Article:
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Prescription drug prices vary widely at pharmacies, report shows

Consumers who don’t shop around for their prescription drugs may be paying significantly more.

Drugs Money Three Bottles IMG_9792Failing to comparison shop could result in overpaying by as much as $100 a month or even more, depending on the drug, Consumer Reports said in the May issue of the magazine.  

Consumer Reports compared drug prices for five top-selling drugs that have recently gone generic, including heart drugs Lipitor and Plavix. It found that Costco offered the lowest retail prices overall and CVS charged the highest. 

While consumers can find low drug prices at Costco, consumers may find a good deal too at their local independent pharmacies, Consumer Reports said.  

Consumer Reports’ secret shoppers called more than 200 pharmacies throughout the nation to get retail prices – what you would pay without insurance – on a month’s supply of five best-selling drugs that have recently become available as generics: 
  • Actos, pioglitazone, for diabetes.
  • Lexapro, escitalopram, an antidepressant.
  • Lipitor, atorvastatin, for high cholesterol.
  • Plavix, clopidogrel, a blood thinner.
  • Singulair, montelukast, for asthma. 

The result? A difference of $749, or 447 percent, between the highest and lowest priced stores.

Some price comparisons

If you shop around, you could find a month’s supply of generic Lipitor at a cost of $17 at Costco. However, if you purchase it from CVS, you could pay $150. That’s a difference of $133. Rite Aid and Target were also pricey, the Consumer Reports’ shoppers found.

For the antidepressant Lexapro, a month’s supply of the generic version cost $7 at Costco and $126 at CVS. Rite Aid, grocery stores, and Walgreens also charged high prices on average, Consumer Reports found.

Generic Plavix, which is prescribed to people with cardiovascular disease, was also available at widely varying prices. For example, on the low end, a month’s supply was available at $12 through and $15 at Costco, while CVS quoted $180 when Consumer Reports’ secret shoppers asked about prices.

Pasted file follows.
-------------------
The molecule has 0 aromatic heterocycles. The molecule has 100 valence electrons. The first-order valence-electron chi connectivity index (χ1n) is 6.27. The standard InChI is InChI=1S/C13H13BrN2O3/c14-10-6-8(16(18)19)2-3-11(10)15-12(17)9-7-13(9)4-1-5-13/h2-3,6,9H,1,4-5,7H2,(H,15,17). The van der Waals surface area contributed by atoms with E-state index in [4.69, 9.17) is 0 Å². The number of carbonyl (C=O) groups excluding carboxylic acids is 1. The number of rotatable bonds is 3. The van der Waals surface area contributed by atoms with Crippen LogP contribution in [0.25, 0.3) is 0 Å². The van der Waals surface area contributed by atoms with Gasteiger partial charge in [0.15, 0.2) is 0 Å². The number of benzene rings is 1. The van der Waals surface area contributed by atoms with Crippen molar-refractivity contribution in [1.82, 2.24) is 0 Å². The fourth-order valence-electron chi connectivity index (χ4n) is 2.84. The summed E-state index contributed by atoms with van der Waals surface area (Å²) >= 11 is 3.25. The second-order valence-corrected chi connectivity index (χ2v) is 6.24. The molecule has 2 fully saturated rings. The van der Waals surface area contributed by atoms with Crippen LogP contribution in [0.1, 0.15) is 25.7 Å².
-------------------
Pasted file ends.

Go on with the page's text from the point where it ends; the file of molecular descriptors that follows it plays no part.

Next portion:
For the market basket of drugs Consumer Reports checked, independent and grocery store pharmacies’ prices varied widely between stores, sometimes offering the cheapest and the most expensive price for the same drug.

How to save

  • Request the lowest price. Consumer Reports’ analysis shows that shoppers weren’t always given the best, lowest price. Make sure you ask.
  • Go with generics. Generics are copies of brand-name medications whose patents have expired. The U.S. Food and Drug Administration requires that generics contain the same active ingredients in the same strength as the brands they copy. In addition, a generic must be “bioequivalent” to its corresponding brand, meaning that it delivers the same amount of active ingredients into a person’s bloodstream in the same amount of time as the original brand. 
  • Leave the city and shop in rural areas. Consumer Reports found that some grocery-store and independent drugstores had higher prices in urban areas than rural areas. For example, Consumer Reports shoppers priced a 30-day supply of generic Actos at a pharmacy in Raleigh, N.C., for $203, while another pharmacy in a rural area of the state sold it for $37. 
  • Get a refill for 90 days, not 30 days. Most pharmacies offer discounts on a three-month supply.
  • Look for additional discounts. All chain and big-box drugstores now offer discount generic-drug programs, with some selling hundreds of generic drugs for $4 a month or $10 for a three-month supply. Just make sure your drug is on the list. Offers vary and check the fine print.

The report is available where magazines are sold, in libraries, and online at

Copyright 2013, Rita R. Robison, Consumer Specialist


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